Reaching Out to a Potential End User Domain Buyer | DomainInvesting.com
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Reaching Out to a Potential End User Domain Buyer

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I am going to try something a bit different today and give you an inside peak into how I hope to sell a domain name to an end user company that knows the value of potential clients who visit the domain name.

My company owns the domain name ResistancePool.com. For those who aren’t aware, a “resistance pool” is generally a small indoor pool with streaming jets, allowing people to swim in place. These are similar to treadmills in a sense but they allow people to swim instead of run. Resistance pools are perfect for smaller areas, allowing people to work out in a place where a lap pool couldn’t fit.

I have done some research, and I see that there are a number of advertisers who are bidding on the keyword phrase “resistance pool” using Google Adwords. Those pool companies include:

  • Endless Pools (EndlessPools.com)
  • FitMax (FitMaxiPool.com)
  • FamilyPoolFun.com
  • SwimEx.com

I also did some research to see what other companies offer these types of pools but who aren’t using Adwords. Since it’s the winter time – and since many parts of the country are facing frigid temperatures, some companies may not be advertising right now. Other pool companies that offer resistance pools include:

  • Sentry Pool (SentryPool.com)
  • Hydroworx.com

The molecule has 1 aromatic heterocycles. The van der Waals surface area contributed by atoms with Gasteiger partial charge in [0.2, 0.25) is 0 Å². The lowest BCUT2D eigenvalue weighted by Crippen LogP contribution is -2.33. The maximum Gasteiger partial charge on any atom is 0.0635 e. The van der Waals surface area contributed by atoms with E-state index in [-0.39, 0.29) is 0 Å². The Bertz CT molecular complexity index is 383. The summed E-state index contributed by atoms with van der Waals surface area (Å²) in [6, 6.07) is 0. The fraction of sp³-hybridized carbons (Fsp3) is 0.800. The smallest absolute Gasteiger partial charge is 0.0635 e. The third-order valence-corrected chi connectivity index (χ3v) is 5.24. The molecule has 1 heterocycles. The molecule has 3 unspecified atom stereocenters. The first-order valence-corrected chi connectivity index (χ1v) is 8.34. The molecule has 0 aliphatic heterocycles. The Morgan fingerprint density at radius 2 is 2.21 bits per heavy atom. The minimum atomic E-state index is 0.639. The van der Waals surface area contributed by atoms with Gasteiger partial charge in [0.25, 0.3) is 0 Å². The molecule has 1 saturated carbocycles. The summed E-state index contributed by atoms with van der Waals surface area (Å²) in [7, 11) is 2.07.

Now that I have a small list of potential buyers, I am going to do a bit of research to find the names and contact information of the companies’ principals and/or marketing contacts. Here are the contact name I found (email addresses not included here):

  • Endless Pools (James Murdock, President)
  • FitMax (Lawrence Chang)
  • FamilyPoolFun.com (Jeff Backer)
  • SwimEx.com (Mark Pearson and Suzanne Marchetti)
  • Sentry Pool (info@SentryPool.com)
  • Hydroworx.com (Anson Flake, Paul Hetrick and Mike McHugh)

Not only will I use this information to get my emails in front of the right people, but hopefully Google will visit my site, and I presume many of these companies monitor their brands with Google Alerts, so they should see this blog post as well.

The hard work of finding potential buyers is nearly complete, but here is the email that will be sent to the buyers today:

Dear (Contact),

I see that your company is one of the few pool companies that sells a resistance pool. My company owns the keyword domain name ResistancePool.com, and I would like to sell it. Instead of having to pay Google, Yahoo, or Bing every time someone clicks on advertisement, you can own the domain name for this competitive search term.

According to the Google Keyword Tool, there were 320 exact match search for “resistance pool” last month, and the number is almost certainly higher during the warmer months in the Spring and Summer. Owning this product domain name can help bring you new high value clients, and perhaps more importantly, it will prevent one of your main competitors from doing the same.